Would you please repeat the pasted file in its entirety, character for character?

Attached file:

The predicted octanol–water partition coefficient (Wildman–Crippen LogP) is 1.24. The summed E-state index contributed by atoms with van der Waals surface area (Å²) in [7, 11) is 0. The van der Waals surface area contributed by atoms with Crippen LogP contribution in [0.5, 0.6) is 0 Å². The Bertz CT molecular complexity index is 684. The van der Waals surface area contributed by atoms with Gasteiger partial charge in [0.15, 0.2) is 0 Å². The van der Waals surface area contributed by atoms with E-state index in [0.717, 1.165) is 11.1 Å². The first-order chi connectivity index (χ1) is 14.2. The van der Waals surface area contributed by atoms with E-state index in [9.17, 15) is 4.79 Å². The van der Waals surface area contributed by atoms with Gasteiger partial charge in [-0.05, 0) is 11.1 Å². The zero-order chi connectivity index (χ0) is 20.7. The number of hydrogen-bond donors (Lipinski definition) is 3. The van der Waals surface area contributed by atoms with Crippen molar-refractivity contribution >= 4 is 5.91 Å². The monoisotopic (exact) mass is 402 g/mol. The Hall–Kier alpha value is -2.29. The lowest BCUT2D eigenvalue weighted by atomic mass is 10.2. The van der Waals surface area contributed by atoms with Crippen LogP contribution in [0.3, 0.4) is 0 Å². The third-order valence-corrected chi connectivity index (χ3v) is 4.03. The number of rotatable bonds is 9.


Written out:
The predicted octanol–water partition coefficient (Wildman–Crippen LogP) is 1.24. The summed E-state index contributed by atoms with van der Waals surface area (Å²) in [7, 11) is 0. The van der Waals surface area contributed by atoms with Crippen LogP contribution in [0.5, 0.6) is 0 Å². The Bertz CT molecular complexity index is 684. The van der Waals surface area contributed by atoms with Gasteiger partial charge in [0.15, 0.2) is 0 Å². The van der Waals surface area contributed by atoms with E-state index in [0.717, 1.165) is 11.1 Å². The first-order chi connectivity index (χ1) is 14.2. The van der Waals surface area contributed by atoms with E-state index in [9.17, 15) is 4.79 Å². The van der Waals surface area contributed by atoms with Gasteiger partial charge in [-0.05, 0) is 11.1 Å². The zero-order chi connectivity index (χ0) is 20.7. The number of hydrogen-bond donors (Lipinski definition) is 3. The van der Waals surface area contributed by atoms with Crippen molar-refractivity contribution >= 4 is 5.91 Å². The monoisotopic (exact) mass is 402 g/mol. The Hall–Kier alpha value is -2.29. The lowest BCUT2D eigenvalue weighted by atomic mass is 10.2. The van der Waals surface area contributed by atoms with Crippen LogP contribution in [0.3, 0.4) is 0 Å². The third-order valence-corrected chi connectivity index (χ3v) is 4.03. The number of rotatable bonds is 9.